Ring Worm or Tinea
Japanese encephalitis is a mosquito borne virus from the family Flaviviridae. Domestic pigs and wild birds are reservoirs of the virus; transmission to humans may cause severe symptoms. One of the most important Vectors of this disease is the mosquito Culex tritaeniorhynchus.
The disease is caused by a flavirus that affects the membranes around the brain.
Severe rigours mark the onset of this disease in Humans. Fever, Headache and malaise are other non-specific symptoms of this disease, which may last for a period between 1 to 6 days.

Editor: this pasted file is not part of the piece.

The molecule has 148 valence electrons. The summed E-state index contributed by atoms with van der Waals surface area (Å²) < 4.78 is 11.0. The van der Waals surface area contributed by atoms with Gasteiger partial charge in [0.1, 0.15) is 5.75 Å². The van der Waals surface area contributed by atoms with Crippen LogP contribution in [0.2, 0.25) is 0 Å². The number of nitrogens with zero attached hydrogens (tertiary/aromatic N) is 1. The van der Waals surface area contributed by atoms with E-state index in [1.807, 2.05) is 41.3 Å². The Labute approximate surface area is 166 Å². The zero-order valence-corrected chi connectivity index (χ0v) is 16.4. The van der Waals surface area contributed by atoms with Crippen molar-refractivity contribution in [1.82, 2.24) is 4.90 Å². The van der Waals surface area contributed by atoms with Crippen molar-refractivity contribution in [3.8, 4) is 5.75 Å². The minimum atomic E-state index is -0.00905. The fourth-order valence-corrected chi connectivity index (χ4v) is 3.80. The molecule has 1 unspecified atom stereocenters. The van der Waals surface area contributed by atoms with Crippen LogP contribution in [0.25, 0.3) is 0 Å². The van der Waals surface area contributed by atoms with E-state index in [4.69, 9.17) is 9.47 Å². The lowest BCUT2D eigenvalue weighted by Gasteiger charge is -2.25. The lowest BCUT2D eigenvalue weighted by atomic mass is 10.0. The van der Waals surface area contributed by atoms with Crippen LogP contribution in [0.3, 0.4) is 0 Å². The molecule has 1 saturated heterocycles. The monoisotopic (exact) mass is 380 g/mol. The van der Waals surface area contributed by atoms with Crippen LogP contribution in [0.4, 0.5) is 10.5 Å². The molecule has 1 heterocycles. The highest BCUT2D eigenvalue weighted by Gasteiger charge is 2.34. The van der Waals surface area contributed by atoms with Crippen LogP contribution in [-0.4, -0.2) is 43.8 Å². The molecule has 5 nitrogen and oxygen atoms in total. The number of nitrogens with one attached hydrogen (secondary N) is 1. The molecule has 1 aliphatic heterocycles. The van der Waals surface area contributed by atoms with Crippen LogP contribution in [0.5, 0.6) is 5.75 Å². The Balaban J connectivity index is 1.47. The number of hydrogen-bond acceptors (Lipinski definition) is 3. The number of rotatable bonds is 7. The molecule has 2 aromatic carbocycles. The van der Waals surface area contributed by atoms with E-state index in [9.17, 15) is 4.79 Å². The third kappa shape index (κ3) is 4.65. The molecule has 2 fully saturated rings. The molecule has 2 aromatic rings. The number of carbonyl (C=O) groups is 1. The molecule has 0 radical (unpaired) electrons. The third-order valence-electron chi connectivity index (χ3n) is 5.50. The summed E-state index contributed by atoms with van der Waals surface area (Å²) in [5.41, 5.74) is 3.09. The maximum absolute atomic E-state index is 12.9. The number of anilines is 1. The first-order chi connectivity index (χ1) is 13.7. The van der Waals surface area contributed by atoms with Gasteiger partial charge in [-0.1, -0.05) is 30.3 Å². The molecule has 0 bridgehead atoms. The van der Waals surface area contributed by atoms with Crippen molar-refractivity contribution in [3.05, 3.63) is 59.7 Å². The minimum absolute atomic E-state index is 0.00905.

Signs, which develop during the acute encephalitic stage, include neck rigidity, cachexia, hemi paresis, convulsions and a raised body temperature between 38 and 41 degrees Celsius. Mental retardation developed from this disease usually leads to coma. Mortality of this disease varies but is generally much higher in children.
Japanese encephalitis is a leading cause of viral encephalitis in Asia with 30-50 million of clinical cases reported annually. Intensification and expansion of irrigated rice production systems in South-East Asia over the past 20 years have had an important burden caused by this disease. The flooding of the fields at the start of each cropping cycle leads to a big growth of the mosquito population.
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